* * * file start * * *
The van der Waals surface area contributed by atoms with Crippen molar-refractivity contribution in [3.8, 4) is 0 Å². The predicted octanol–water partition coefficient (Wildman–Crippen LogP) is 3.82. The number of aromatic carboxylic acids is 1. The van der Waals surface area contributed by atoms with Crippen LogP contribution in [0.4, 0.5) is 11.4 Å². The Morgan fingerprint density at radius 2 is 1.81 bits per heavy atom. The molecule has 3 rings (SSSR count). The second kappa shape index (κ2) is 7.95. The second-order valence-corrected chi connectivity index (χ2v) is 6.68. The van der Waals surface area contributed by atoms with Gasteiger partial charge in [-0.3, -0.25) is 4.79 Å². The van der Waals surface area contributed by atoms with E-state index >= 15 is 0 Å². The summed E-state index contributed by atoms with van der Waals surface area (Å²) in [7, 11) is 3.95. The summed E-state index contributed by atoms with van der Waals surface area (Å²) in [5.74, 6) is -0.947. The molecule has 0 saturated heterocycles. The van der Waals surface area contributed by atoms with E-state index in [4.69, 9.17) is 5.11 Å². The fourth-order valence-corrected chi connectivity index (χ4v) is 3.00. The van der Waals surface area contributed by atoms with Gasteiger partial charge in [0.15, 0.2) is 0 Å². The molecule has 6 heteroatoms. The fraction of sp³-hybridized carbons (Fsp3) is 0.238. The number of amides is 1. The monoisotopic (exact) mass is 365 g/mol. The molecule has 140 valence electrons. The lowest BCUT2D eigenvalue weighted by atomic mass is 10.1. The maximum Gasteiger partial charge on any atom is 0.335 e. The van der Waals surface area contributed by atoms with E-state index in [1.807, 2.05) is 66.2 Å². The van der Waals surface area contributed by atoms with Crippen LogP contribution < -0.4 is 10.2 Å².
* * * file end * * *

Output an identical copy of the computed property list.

The van der Waals surface area contributed by atoms with Crippen molar-refractivity contribution in [3.8, 4) is 0 Å². The predicted octanol–water partition coefficient (Wildman–Crippen LogP) is 3.82. The number of aromatic carboxylic acids is 1. The van der Waals surface area contributed by atoms with Crippen LogP contribution in [0.4, 0.5) is 11.4 Å². The Morgan fingerprint density at radius 2 is 1.81 bits per heavy atom. The molecule has 3 rings (SSSR count). The second kappa shape index (κ2) is 7.95. The second-order valence-corrected chi connectivity index (χ2v) is 6.68. The van der Waals surface area contributed by atoms with Gasteiger partial charge in [-0.3, -0.25) is 4.79 Å². The van der Waals surface area contributed by atoms with E-state index >= 15 is 0 Å². The summed E-state index contributed by atoms with van der Waals surface area (Å²) in [7, 11) is 3.95. The summed E-state index contributed by atoms with van der Waals surface area (Å²) in [5.74, 6) is -0.947. The molecule has 0 saturated heterocycles. The van der Waals surface area contributed by atoms with E-state index in [4.69, 9.17) is 5.11 Å². The fourth-order valence-corrected chi connectivity index (χ4v) is 3.00. The van der Waals surface area contributed by atoms with Gasteiger partial charge in [0.15, 0.2) is 0 Å². The molecule has 6 heteroatoms. The fraction of sp³-hybridized carbons (Fsp3) is 0.238. The number of amides is 1. The monoisotopic (exact) mass is 365 g/mol. The molecule has 140 valence electrons. The lowest BCUT2D eigenvalue weighted by atomic mass is 10.1. The maximum Gasteiger partial charge on any atom is 0.335 e. The van der Waals surface area contributed by atoms with E-state index in [1.807, 2.05) is 66.2 Å². The van der Waals surface area contributed by atoms with Crippen LogP contribution < -0.4 is 10.2 Å².